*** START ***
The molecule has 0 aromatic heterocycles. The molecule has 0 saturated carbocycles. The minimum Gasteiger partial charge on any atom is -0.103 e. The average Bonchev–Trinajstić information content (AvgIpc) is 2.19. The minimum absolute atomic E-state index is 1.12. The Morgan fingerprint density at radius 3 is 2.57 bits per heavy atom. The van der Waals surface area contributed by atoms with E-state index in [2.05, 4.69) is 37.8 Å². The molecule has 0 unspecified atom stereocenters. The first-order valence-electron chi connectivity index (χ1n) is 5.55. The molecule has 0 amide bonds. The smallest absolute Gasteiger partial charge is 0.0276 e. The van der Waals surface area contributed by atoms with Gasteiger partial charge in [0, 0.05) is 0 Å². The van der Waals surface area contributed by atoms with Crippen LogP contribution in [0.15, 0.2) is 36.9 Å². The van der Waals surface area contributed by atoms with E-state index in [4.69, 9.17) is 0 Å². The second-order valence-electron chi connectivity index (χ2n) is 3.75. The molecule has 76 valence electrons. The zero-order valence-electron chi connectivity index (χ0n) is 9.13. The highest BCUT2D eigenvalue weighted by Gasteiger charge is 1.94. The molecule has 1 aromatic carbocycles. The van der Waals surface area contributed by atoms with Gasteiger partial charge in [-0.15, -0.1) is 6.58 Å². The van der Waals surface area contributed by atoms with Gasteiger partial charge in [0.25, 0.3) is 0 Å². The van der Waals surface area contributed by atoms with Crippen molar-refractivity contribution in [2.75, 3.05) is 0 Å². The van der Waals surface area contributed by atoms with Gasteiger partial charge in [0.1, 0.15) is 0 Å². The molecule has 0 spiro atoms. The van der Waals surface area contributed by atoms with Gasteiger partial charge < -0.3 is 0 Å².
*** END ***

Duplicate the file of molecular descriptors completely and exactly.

The molecule has 0 aromatic heterocycles. The molecule has 0 saturated carbocycles. The minimum Gasteiger partial charge on any atom is -0.103 e. The average Bonchev–Trinajstić information content (AvgIpc) is 2.19. The minimum absolute atomic E-state index is 1.12. The Morgan fingerprint density at radius 3 is 2.57 bits per heavy atom. The van der Waals surface area contributed by atoms with E-state index in [2.05, 4.69) is 37.8 Å². The molecule has 0 unspecified atom stereocenters. The first-order valence-electron chi connectivity index (χ1n) is 5.55. The molecule has 0 amide bonds. The smallest absolute Gasteiger partial charge is 0.0276 e. The van der Waals surface area contributed by atoms with Gasteiger partial charge in [0, 0.05) is 0 Å². The van der Waals surface area contributed by atoms with Crippen LogP contribution in [0.15, 0.2) is 36.9 Å². The van der Waals surface area contributed by atoms with E-state index in [4.69, 9.17) is 0 Å². The second-order valence-electron chi connectivity index (χ2n) is 3.75. The molecule has 76 valence electrons. The zero-order valence-electron chi connectivity index (χ0n) is 9.13. The highest BCUT2D eigenvalue weighted by Gasteiger charge is 1.94. The molecule has 1 aromatic carbocycles. The van der Waals surface area contributed by atoms with Gasteiger partial charge in [-0.15, -0.1) is 6.58 Å². The van der Waals surface area contributed by atoms with Gasteiger partial charge in [0.25, 0.3) is 0 Å². The van der Waals surface area contributed by atoms with Crippen molar-refractivity contribution in [2.75, 3.05) is 0 Å². The van der Waals surface area contributed by atoms with Gasteiger partial charge in [0.1, 0.15) is 0 Å². The molecule has 0 spiro atoms. The van der Waals surface area contributed by atoms with Gasteiger partial charge < -0.3 is 0 Å².